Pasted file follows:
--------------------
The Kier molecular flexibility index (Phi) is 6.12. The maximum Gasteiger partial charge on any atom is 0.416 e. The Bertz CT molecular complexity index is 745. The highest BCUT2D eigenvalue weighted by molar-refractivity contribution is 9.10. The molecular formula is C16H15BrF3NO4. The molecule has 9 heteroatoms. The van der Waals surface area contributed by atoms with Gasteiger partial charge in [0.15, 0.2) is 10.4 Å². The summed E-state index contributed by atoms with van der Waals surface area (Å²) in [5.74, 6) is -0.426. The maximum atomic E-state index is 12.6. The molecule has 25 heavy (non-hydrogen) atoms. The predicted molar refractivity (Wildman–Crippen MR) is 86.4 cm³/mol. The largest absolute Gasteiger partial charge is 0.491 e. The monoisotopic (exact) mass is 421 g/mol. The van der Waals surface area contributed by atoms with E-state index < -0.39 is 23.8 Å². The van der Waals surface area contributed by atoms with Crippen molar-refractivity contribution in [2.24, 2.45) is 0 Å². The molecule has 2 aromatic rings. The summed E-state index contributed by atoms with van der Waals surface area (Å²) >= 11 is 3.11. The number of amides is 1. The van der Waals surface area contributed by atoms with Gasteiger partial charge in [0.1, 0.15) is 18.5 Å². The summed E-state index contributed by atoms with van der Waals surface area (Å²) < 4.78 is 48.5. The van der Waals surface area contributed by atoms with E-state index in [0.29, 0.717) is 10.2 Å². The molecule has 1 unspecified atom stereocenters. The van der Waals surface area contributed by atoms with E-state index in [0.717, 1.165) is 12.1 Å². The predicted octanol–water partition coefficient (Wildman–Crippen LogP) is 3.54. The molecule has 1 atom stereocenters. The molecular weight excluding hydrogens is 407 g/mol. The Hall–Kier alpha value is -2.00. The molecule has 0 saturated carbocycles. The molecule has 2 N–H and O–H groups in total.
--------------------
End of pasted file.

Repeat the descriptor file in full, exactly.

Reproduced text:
The Kier molecular flexibility index (Phi) is 6.12. The maximum Gasteiger partial charge on any atom is 0.416 e. The Bertz CT molecular complexity index is 745. The highest BCUT2D eigenvalue weighted by molar-refractivity contribution is 9.10. The molecular formula is C16H15BrF3NO4. The molecule has 9 heteroatoms. The van der Waals surface area contributed by atoms with Gasteiger partial charge in [0.15, 0.2) is 10.4 Å². The summed E-state index contributed by atoms with van der Waals surface area (Å²) in [5.74, 6) is -0.426. The maximum atomic E-state index is 12.6. The molecule has 25 heavy (non-hydrogen) atoms. The predicted molar refractivity (Wildman–Crippen MR) is 86.4 cm³/mol. The largest absolute Gasteiger partial charge is 0.491 e. The monoisotopic (exact) mass is 421 g/mol. The van der Waals surface area contributed by atoms with E-state index < -0.39 is 23.8 Å². The van der Waals surface area contributed by atoms with Crippen molar-refractivity contribution in [2.24, 2.45) is 0 Å². The molecule has 2 aromatic rings. The summed E-state index contributed by atoms with van der Waals surface area (Å²) >= 11 is 3.11. The number of amides is 1. The van der Waals surface area contributed by atoms with Gasteiger partial charge in [0.1, 0.15) is 18.5 Å². The summed E-state index contributed by atoms with van der Waals surface area (Å²) < 4.78 is 48.5. The van der Waals surface area contributed by atoms with E-state index in [0.29, 0.717) is 10.2 Å². The molecule has 1 unspecified atom stereocenters. The van der Waals surface area contributed by atoms with E-state index in [0.717, 1.165) is 12.1 Å². The predicted octanol–water partition coefficient (Wildman–Crippen LogP) is 3.54. The molecule has 1 atom stereocenters. The molecular weight excluding hydrogens is 407 g/mol. The Hall–Kier alpha value is -2.00. The molecule has 0 saturated carbocycles. The molecule has 2 N–H and O–H groups in total.